The game was played in front of a crowd of less than 17,000. Around 1,000 of these were Dundee fans. The rest sang nothing but 'Sack the board' for the duration of the game.

The match itself was an entertaining one - shock, horror and disbelief after some of the garbage we'd endured so far. Dundee took the lead after debut boy Byrne ran 60 yards to make a lousy tackle in the box, but thanks to fine headers from Creaney and McGinlay a league win was registered.

But really who noticed? We all knew that this season was already a wash out. The really important business of the season would take place in the boardroom.

The following game was played at Easter Road, and again Connor's bhoys had to come from behind, Gerry Creaney scoring with a spectacular shot from the edge of the box after a fine move involving McStay and Gillespie.

Two days later the Evening Times ran a story with the headline 'The Club I Love Could Die!'. Nice understated stuff. The originator of this quote? Kenny Dalglish, then manager of Blackburn.

Embarrassingly enough the next NTV asked the question 'What would we give for him as manager?' Oops. Careful what you wish for, you might get it!

Just to pile the misery on, Maurice Johnston returned to Scotland, although he had by now retired from football signing, as he did, for Hearts.

The next game for Frank Connor was the one that he will, surely, bore his grandchildren with forever. It was a UEFA Cup tie against Bobby Robson and Sporting Lisbon. On the face of it these two teams shouldn't have been on the same pitch, but Connor managed to convince his team that they could win. Specifically he told McStay to stop attempting to run the whole game from defence to attack, 'Just get your passes in' was his advice. The Maestro tore them to bits.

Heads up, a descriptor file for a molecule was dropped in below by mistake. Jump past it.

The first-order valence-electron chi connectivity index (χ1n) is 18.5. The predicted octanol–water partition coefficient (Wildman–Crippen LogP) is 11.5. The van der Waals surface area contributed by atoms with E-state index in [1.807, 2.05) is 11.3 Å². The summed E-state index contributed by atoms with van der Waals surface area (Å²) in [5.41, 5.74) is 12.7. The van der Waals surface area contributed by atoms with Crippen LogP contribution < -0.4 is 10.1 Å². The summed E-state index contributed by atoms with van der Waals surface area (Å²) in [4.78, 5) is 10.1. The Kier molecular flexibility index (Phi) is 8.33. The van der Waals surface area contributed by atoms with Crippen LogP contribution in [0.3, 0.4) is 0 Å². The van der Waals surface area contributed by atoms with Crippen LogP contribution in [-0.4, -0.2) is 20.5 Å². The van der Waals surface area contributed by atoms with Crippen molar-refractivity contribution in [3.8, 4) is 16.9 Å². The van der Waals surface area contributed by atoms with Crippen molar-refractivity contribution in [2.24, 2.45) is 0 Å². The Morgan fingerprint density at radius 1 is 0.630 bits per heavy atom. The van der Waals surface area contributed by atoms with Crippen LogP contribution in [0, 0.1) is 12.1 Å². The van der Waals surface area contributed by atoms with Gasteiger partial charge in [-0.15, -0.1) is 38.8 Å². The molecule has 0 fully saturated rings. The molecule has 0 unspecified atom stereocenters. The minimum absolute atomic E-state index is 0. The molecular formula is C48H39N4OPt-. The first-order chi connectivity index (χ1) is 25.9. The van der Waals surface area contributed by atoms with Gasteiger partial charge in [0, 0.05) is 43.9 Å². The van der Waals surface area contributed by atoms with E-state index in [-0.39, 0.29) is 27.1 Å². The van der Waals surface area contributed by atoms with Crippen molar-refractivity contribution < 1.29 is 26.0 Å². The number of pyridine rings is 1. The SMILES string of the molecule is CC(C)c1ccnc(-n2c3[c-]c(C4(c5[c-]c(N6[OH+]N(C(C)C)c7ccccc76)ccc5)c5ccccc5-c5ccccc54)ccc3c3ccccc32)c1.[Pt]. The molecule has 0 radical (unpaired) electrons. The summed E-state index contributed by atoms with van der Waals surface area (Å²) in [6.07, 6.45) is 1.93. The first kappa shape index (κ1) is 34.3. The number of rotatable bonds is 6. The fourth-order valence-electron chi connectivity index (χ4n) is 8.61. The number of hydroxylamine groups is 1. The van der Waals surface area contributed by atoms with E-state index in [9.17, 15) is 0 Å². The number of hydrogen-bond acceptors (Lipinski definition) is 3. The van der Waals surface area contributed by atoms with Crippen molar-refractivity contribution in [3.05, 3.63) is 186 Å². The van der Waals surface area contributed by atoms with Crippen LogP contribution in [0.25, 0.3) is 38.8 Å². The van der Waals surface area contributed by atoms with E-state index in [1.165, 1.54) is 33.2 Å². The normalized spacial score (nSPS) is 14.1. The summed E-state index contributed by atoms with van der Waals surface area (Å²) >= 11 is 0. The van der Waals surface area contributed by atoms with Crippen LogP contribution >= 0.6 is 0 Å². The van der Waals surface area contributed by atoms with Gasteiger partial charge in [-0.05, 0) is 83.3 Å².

After the game Robson confessed that he'd been forced to put two markers on McStay in an attempt to stop him. Pity his team mates weren't good enough to take advantage of the space. We managed one goal, again from Creaney, but in the end Pat Bonner had more work than any one was comfortable with. The omens weren't good for the second leg.

Before our next fixture Lou Macari signed on as Celtic manager. Despite a modest turn around in results, and the backing of the dressing room (Peter Grant would later state that everyone in the dressing room would have had Connor for manager) the board felt that a grand gesture was needed to appease the fans. Apparently signing a man who walked out on the club as a player, was famous as a manager for his negative tactics, and had been charged with placing bets against his own team in the FA Cup was just the ticket.

To some he was, curiously, the ultimate hero, as the crowd at his testimonial in 1984 demonstrated. Others noted that he was the player picked out in the Campbell/Woods book 'The Glory and the Dream' as the perfect example of the mercenary footballer. He certainly liked to play to whatever crowd he was faced with; when Stoke had drawn Manchester United in the cup he had stated that United's was always the first result he looked for on a Saturday. Curiously, this story had changed by the time he became our manager.

At the press conference announcing his arrival he casually remarked that he hadn't asked the board how much money he would be allowed to spend on the team. Hacks stopped writing, tape recorders stopped recording, and several dozen jaws hit the floor in sheer astonishment.

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1990-91 pt 1
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1991-92 pt 1
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1993-94 pt 1